Ian Gillan

Forbidden Records, 1998


REVIEW BY: Christopher Thelen


Where does Ian Gillan's heart really lie these days: as a member of Deep Purple or as a solo artist carving his own voice into the rock market?

Oh, it's not like he hasn't dabbled in a solo career before. After leaving Deep Purple around 1974, Gillan fronted a solo career that, unlike his days in Deep Purple, didn't make him a superstar. But if the material on his latest solo album Dreamcatcher is any evidence, Gillan's solo career is very much alive.

Unlike the mix of the recent Deep Purple release Abandon, Gillan's vocals are almost crystal clear on this disc. (There are one or two instances where it's more difficult to hear them, but not nearly as hidden as on my_heart_sings_the_harmony_web_ad_alt_250 Abandon.) His shrieking days apparently long behind him, Gillan instead chose to focus on richer, more meaningful vocals. Added to music that runs the gamut from harder-edged rock to '50s rock to danceable sea captain tales - even to some Celtic and Middle Eastern works, Dreamcatcher succeeds on all levels.

With musical accompaniment taken care of by Steve Morris, Gillan is free to express himself in a manner that I don't think he is able to with Deep Purple. Listening to the almost Indian textures of "Chandra's Coriander," it almost is like new life has been breathed into this rock icon - even if the final product isn't strictly rock. Two words: who cares? If it's this good, it could be disco, for Crissakes.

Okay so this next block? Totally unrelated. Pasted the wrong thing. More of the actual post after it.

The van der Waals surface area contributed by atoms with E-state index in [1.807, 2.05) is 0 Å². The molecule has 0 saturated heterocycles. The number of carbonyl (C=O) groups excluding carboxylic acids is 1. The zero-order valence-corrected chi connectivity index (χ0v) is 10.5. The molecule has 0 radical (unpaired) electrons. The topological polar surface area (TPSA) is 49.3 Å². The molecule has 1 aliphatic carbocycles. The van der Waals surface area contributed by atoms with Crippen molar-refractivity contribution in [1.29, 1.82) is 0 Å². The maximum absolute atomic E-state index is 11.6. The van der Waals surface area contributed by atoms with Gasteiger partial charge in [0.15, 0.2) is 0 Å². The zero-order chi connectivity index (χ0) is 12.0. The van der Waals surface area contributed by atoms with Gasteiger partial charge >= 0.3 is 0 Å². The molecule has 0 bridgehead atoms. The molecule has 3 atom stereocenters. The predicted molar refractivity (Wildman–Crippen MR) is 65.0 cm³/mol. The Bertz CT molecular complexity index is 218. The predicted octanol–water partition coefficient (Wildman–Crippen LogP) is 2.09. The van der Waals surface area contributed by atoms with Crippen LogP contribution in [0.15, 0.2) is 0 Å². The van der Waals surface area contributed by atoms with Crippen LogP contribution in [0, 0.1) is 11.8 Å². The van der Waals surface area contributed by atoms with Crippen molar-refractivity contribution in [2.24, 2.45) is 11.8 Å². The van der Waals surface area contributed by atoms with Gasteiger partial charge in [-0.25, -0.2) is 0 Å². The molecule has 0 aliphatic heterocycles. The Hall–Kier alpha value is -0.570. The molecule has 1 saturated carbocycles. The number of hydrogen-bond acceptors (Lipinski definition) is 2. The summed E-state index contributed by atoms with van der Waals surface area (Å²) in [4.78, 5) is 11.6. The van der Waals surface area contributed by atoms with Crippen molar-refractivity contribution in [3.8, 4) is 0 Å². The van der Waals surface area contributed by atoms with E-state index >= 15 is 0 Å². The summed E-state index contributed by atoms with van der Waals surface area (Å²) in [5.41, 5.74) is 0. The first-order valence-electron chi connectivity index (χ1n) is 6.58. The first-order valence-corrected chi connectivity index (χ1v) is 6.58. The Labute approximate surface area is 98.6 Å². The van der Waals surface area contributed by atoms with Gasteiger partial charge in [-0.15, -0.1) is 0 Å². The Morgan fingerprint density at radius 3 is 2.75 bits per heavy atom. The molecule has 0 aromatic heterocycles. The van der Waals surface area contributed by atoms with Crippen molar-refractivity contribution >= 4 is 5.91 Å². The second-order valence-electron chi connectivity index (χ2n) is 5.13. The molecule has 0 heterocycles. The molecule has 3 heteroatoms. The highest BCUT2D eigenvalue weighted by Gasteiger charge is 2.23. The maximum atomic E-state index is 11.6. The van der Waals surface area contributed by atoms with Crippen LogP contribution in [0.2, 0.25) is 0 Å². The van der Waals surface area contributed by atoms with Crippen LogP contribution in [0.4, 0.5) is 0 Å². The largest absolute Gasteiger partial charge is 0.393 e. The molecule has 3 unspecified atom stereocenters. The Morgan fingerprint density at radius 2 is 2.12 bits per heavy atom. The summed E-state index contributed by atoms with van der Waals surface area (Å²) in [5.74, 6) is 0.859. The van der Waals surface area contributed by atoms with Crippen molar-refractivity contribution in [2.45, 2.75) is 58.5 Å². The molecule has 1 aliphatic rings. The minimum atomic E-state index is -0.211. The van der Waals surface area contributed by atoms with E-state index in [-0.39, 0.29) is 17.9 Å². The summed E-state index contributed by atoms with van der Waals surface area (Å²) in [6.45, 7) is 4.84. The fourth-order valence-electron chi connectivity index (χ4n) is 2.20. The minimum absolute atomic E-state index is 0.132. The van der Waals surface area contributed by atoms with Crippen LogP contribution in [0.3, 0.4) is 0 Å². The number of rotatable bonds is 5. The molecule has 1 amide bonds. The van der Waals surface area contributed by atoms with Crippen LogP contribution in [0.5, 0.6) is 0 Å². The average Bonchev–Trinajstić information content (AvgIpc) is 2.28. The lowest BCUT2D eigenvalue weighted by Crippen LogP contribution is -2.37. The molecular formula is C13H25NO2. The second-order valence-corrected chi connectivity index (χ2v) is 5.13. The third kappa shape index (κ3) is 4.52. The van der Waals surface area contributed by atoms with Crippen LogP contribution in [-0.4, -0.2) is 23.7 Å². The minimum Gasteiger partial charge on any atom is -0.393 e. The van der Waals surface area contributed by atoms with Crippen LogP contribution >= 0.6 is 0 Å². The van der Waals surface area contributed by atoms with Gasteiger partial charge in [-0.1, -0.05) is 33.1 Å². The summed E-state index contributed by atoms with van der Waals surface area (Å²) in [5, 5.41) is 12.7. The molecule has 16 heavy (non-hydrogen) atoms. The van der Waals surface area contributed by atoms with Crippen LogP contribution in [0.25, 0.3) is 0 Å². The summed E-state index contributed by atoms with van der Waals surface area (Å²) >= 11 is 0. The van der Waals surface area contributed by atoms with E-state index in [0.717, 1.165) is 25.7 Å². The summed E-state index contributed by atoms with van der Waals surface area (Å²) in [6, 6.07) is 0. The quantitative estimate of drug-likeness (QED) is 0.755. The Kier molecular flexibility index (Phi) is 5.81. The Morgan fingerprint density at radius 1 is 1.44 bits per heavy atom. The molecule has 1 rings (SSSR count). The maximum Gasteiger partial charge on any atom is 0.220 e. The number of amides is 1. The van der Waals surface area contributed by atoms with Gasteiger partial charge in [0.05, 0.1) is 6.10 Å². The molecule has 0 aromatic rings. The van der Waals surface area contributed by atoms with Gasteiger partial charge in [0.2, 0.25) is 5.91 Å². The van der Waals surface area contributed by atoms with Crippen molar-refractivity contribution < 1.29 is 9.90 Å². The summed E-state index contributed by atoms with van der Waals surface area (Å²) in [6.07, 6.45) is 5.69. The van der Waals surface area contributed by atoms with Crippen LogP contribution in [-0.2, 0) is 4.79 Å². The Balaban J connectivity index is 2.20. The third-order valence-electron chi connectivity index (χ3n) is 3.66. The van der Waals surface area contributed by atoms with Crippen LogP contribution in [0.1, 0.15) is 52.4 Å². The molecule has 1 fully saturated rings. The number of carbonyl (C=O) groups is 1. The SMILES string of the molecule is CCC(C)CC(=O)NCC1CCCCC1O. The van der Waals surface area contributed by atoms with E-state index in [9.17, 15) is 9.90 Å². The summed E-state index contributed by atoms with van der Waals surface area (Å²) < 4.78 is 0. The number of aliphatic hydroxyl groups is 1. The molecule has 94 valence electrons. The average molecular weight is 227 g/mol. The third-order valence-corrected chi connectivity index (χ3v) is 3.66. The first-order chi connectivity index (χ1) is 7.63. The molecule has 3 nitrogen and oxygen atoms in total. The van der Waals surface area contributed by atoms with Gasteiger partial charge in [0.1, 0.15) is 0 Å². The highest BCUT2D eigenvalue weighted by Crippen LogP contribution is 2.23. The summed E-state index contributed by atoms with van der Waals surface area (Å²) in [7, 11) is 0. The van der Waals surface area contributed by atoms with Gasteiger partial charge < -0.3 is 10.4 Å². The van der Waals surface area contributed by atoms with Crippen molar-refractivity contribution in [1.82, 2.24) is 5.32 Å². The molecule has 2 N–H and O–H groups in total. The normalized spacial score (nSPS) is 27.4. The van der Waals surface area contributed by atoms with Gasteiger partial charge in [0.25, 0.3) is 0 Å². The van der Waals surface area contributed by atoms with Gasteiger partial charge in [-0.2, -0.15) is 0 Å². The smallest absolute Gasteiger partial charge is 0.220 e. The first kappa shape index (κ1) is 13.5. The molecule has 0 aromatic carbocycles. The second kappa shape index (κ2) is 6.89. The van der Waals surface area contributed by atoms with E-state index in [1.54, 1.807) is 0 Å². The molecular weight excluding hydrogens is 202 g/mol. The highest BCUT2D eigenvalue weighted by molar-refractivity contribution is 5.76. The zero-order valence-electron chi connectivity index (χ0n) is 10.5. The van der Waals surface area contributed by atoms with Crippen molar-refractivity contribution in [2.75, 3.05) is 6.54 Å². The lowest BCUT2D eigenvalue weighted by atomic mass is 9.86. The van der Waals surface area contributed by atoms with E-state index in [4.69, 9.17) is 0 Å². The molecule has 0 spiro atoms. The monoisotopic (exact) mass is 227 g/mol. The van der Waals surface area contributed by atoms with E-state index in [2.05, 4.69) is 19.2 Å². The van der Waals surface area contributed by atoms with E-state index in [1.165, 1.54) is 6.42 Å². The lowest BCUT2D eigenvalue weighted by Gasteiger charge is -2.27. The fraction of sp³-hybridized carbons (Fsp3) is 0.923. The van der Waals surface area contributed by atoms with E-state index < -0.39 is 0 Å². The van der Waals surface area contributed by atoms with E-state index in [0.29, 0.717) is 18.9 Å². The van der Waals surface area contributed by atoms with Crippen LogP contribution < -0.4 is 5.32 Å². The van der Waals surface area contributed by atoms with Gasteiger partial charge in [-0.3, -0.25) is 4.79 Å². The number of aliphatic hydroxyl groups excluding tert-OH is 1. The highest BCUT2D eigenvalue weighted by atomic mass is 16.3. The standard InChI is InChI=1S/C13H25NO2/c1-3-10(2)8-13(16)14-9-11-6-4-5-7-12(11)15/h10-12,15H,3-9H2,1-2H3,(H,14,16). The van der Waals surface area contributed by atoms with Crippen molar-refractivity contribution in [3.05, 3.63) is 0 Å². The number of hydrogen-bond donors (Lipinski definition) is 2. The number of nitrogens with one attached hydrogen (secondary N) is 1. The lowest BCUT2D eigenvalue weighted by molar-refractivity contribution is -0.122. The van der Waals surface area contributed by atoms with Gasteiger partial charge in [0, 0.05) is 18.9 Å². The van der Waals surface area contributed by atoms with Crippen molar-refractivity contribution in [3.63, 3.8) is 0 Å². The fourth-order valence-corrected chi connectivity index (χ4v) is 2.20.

If you long for the rockin' edge to Gillan, you need look no farther than cuts like "Hard On You," a song which occasionally muffs Gillan's voice. But Gillan refuses to be pigeonholed into the rock category - maybe he was concerned that people would consider this a Deep Purple clone. (Albert, my friend at Forbidden Records, warned me before I listened to this disc, "It's not a Purple-sounding disc." After listening to Abandon, thank God.)

Gillan's rich vocals add just the right edge to songs like "Country Mile," "You Sold My Love For A Song" and "That's Why God Is Singing The Blues". The track "Gunga Din," a tribute to his late father, casually hides sentimentality behind what could have easily been a sailor's drinking song. (Once you read the liner notes, everything becomes clear.)

Will Dreamcatcher solidify Gillan as a solo artist? To the fans, yes; the material on this album demonstrates all of Gillan's strengths, just in case you needed a reminder. To the industry, no - simply because I don't think they're going to know what to do with this album. My advice: play it, and let it speak for itself.

Dreamcatcher might seem to be out at an odd time, coming out at the same rough time as a new Deep Purple release. However, it not only firmly establishes Gillan as one of rock's greatest voices, it also blows some works by his other band out of the water.

Rating: A-

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© 1998 Christopher Thelen and The Daily Vault. All rights reserved. Review or any portion may not be reproduced without written permission. Cover art is the intellectual property of Forbidden Records, and is used for informational purposes only.